Across his illustrious CV, Roy Makaay’s lethal ability to strike the ball terrorised defences all over Europe but, it was his remarkable achievements at Deportivo La Coruña that are still remembered today.
Cushioned volleys, neat finishes, audacious long-shots. You name it. He did it. The endless YouTube highlight reels, accompanied by their customary ‘inspirational’ noughties soundtracks, are a must watch with this man. His positioning abilities highly remarked upon by ex-players and managers, drawing comparisons with the likes of Bayern marksman Robert Lewandowski in the modern game. Neither known for the wondrous skills associated with many current forwards, rather their ruthless approach to adhering to a striker’s most primitive instruction.
“We used to say about Roy Makaay: if one drops to him, it’s in.”Donato (Ex-Teammate at Deportivo) c. 2020
Born Rudolphus Antonius Makaay, the Wijchenaar striker made his professional debut in 1993 at the age of 18 for nearby team Vitesse Arnhem. After topping the club’s scoring charts in his final three seasons, he would depart for the sunnier heights of La Liga’s Tenerife in 1997.
However, such ‘heights’ wouldn’t last long, as Tenerife were relegated to Spain’s Segunda Division two years later, leaving Makaay fleeing to the Spanish mainland to make his name. Deportivo La Coruña the location. Not exactly a ‘marquee move’. Makaay’s modest achievements to date had provided little fanfare, and few expected him to be so good upon joining. Nevertheless, a hat-trick on his debut soon dispelled any doubters’ discussions, and rapidly set the tone for a truly breathtaking year in á Coruña.
Having almost been erased from existence eleven years previously, Deportivo’s success since returning to the La Liga had surprised many. They’d finished third in 1993 and could not have come closer to winning their first league title the following year: It was the final day of the 1993/94 season. All Deportivo had to do was score a last-minute penalty to beat Valencia. Then the title would be theirs, only three years after promotion. Miroslav Đukić stepped up, the pressure of the entire region on his back. He timidly struck the ball into the goalies’ arms. It was not to be.
The pain of this near miss felt everlasting for many players and fans. And Roy Makaay’s inaugural season provided an unexpected opportunity to put it right. After finishing 12th and 6th in the preceding two years, a title challenge looked unlikely. But Makaay’s arrival changed that. His 22 goals proving the crucial difference between a top four challenge and a title fight. ‘Super Depor’ raced to the top early in the season, the mix of a skilful Brazilian core and a ruthless man up front allowing them to stay there for 6 consecutive months. It often appeared more a coronation than a close-fought fight.
Football’s never so simple … A late season wobble threatened to repeat the horrors of 1994, with the title race going down to the final day. As the players lined up against Espanyol, the crowd nervously watched on, hoping that history would not deprive Deportivo again. All they had to do was avoid defeat. Donato and Makaay’s first-half goals made sure of that, allowing the club to seal their first and only title in comfortable fashion.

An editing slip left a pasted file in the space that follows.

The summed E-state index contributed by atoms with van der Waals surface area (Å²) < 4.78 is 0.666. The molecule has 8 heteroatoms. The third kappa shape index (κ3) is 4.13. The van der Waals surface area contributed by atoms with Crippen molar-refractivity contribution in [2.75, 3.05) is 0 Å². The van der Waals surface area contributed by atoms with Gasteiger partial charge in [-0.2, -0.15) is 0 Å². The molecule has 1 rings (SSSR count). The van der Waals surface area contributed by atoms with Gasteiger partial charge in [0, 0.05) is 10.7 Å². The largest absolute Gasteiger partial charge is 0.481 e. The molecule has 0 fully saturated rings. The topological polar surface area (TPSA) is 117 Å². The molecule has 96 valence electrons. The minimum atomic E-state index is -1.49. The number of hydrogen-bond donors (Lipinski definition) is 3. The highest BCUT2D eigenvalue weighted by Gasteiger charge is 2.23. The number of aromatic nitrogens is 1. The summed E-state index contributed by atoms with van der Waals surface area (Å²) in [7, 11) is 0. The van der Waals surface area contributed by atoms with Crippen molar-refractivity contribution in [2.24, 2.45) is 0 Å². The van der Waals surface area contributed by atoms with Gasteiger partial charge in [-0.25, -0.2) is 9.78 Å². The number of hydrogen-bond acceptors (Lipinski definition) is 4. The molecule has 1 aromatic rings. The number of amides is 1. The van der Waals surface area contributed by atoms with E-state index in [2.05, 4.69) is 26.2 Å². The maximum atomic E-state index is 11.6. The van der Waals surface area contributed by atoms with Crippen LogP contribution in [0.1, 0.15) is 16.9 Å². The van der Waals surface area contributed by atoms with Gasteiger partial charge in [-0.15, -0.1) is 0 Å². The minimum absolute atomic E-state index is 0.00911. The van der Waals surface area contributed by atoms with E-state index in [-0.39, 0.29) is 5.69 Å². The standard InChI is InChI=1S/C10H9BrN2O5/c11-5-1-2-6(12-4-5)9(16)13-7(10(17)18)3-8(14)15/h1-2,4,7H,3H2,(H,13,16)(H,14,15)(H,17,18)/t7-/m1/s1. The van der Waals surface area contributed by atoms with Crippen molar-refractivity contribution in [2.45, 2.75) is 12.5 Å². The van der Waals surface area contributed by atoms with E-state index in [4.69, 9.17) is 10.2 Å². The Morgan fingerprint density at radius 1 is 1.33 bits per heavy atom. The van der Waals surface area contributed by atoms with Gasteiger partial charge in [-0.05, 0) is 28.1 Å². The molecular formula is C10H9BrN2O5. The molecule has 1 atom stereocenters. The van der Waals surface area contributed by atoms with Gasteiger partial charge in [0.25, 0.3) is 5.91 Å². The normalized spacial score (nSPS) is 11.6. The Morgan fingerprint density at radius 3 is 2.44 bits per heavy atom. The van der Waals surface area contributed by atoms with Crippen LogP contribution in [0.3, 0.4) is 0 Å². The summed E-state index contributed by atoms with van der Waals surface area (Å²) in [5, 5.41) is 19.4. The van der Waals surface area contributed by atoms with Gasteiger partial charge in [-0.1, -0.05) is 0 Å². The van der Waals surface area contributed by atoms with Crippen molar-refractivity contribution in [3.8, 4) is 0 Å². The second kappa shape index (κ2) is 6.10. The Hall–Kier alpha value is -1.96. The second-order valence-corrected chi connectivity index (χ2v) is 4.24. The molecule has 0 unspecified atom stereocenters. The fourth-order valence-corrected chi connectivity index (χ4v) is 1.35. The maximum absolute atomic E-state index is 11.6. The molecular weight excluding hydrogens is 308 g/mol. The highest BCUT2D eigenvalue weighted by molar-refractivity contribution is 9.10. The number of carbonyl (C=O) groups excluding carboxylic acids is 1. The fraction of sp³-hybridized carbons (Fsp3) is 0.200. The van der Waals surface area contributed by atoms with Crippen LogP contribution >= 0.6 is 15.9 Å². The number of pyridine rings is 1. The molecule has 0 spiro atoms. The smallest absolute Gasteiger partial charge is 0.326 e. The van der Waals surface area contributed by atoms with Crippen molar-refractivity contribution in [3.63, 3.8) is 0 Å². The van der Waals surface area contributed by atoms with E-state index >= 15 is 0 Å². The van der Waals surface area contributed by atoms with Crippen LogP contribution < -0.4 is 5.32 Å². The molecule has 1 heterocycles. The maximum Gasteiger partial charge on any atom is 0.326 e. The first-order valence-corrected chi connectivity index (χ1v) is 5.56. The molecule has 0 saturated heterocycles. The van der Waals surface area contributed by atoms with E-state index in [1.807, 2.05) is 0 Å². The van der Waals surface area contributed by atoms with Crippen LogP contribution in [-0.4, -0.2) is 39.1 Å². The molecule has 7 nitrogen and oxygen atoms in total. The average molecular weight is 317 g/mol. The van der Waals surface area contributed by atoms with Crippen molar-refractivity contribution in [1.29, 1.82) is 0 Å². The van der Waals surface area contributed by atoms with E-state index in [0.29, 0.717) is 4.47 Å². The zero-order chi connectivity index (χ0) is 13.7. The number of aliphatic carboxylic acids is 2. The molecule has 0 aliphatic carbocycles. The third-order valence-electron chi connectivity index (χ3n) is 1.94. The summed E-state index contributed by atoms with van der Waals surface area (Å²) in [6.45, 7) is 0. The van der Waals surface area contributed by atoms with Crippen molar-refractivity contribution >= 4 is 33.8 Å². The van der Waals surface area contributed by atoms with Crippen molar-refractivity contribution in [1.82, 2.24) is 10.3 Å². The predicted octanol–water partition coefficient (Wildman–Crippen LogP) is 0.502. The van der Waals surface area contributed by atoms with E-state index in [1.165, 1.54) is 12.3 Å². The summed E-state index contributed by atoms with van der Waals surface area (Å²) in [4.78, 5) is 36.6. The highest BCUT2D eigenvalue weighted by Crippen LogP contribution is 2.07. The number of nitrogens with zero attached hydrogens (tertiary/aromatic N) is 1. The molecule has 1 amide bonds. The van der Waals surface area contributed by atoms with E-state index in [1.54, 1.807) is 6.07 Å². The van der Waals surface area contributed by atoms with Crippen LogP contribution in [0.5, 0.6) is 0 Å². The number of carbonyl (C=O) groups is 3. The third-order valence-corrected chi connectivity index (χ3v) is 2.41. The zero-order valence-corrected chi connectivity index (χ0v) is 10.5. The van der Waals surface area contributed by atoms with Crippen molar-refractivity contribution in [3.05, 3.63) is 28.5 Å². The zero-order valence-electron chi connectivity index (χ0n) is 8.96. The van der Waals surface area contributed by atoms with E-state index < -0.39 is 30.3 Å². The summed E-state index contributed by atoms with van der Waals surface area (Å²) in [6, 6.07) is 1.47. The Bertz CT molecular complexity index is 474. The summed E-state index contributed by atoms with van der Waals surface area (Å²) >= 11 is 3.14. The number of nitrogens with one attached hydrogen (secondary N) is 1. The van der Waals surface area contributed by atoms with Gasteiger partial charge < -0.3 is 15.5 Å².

With the final whistle blown, the fans stormed onto the pitch, covering every blade of grass, ripping the shirts off the players backs. It was a joyous occasion in Galicia. And here’s what Makaay himself had to say about this wonderful moment – bearing in mind that this was made long after his succession of post-Depor playing achievements …
‘I won two titles in Germany with Bayern and they’re all great, but doing it with a club that doesn’t expect it, being part of the team that wins the title for the only time in their history, makes it more special.’Roy Makaay
on Deportivo’s historic 1999/2000 La Liga win.
Diego Tristan’s arrival in á Coruña, followed by two years plagued by injuries and misfiring form, threatened to confine Makaay to the heap of media-fuelled one-season wonders. And I suppose only 12 goals in each of the 00/01 and 01/02 seasons proved an underwhelming return for a striker at a now title-challenging club.
His final year at Deportivo couldn’t have been more different: bursting back into the team with sublime performances on both domestic and European fronts; infamously scoring a hattrick as Depor downed Bayern 3-2 at the Olympiastadion; and taking home Europe’s Golden Shoe with a world-beating 29 league goals. Not bad. Ever a man of grace, Makaay ordered Golden Shoe replicas for the rest of the squad in appreciation of their role in his success. Always helps when a player has an ounce of humility about them, doesn’t it?
Due to unkept promises and a general distrust between the club management and Makaay, he departed for Bayern Munich in 2003, ending his historic stint at Deportivo in practise but immortalising his status in the region.
For many at the club, Roy Makaay remains a much beloved symbol of their most successful years. When they challenged Europe’s elite and stole Barca’s top spot in Spanish football, even if only for a brief, fleeting moment. A far cry from their current position in Spain’s Third Division … but they were good times, indeed!